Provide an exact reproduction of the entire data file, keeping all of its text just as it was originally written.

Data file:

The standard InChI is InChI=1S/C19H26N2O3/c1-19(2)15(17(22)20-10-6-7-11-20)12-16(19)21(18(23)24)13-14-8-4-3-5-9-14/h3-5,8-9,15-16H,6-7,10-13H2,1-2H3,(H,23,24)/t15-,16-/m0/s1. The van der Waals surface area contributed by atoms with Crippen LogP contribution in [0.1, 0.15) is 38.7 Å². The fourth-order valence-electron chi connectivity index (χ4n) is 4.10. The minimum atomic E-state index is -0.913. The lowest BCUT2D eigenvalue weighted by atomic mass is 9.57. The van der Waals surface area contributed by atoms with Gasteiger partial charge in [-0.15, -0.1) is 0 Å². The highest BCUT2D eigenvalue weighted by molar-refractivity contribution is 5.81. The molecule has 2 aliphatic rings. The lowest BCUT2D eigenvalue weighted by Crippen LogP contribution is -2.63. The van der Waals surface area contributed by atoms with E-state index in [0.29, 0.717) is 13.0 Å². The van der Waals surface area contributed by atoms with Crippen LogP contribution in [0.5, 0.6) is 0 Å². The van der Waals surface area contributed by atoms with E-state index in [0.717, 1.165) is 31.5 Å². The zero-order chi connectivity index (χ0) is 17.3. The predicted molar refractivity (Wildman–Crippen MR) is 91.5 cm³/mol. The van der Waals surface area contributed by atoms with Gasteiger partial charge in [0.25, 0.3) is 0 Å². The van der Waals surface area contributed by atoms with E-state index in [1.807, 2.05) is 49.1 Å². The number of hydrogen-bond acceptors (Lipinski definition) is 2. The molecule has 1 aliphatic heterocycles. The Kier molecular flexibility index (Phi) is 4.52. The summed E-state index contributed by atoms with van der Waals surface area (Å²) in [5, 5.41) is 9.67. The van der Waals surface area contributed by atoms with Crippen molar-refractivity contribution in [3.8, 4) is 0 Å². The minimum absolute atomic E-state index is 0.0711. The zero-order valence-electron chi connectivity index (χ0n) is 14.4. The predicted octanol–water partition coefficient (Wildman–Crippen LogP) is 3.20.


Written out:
The standard InChI is InChI=1S/C19H26N2O3/c1-19(2)15(17(22)20-10-6-7-11-20)12-16(19)21(18(23)24)13-14-8-4-3-5-9-14/h3-5,8-9,15-16H,6-7,10-13H2,1-2H3,(H,23,24)/t15-,16-/m0/s1. The van der Waals surface area contributed by atoms with Crippen LogP contribution in [0.1, 0.15) is 38.7 Å². The fourth-order valence-electron chi connectivity index (χ4n) is 4.10. The minimum atomic E-state index is -0.913. The lowest BCUT2D eigenvalue weighted by atomic mass is 9.57. The van der Waals surface area contributed by atoms with Gasteiger partial charge in [-0.15, -0.1) is 0 Å². The highest BCUT2D eigenvalue weighted by molar-refractivity contribution is 5.81. The molecule has 2 aliphatic rings. The lowest BCUT2D eigenvalue weighted by Crippen LogP contribution is -2.63. The van der Waals surface area contributed by atoms with E-state index in [0.29, 0.717) is 13.0 Å². The van der Waals surface area contributed by atoms with Crippen LogP contribution in [0.5, 0.6) is 0 Å². The van der Waals surface area contributed by atoms with E-state index in [0.717, 1.165) is 31.5 Å². The zero-order chi connectivity index (χ0) is 17.3. The predicted molar refractivity (Wildman–Crippen MR) is 91.5 cm³/mol. The van der Waals surface area contributed by atoms with Gasteiger partial charge in [0.25, 0.3) is 0 Å². The van der Waals surface area contributed by atoms with E-state index in [1.807, 2.05) is 49.1 Å². The number of hydrogen-bond acceptors (Lipinski definition) is 2. The molecule has 1 aliphatic heterocycles. The Kier molecular flexibility index (Phi) is 4.52. The summed E-state index contributed by atoms with van der Waals surface area (Å²) in [5, 5.41) is 9.67. The van der Waals surface area contributed by atoms with Crippen molar-refractivity contribution in [3.8, 4) is 0 Å². The minimum absolute atomic E-state index is 0.0711. The zero-order valence-electron chi connectivity index (χ0n) is 14.4. The predicted octanol–water partition coefficient (Wildman–Crippen LogP) is 3.20.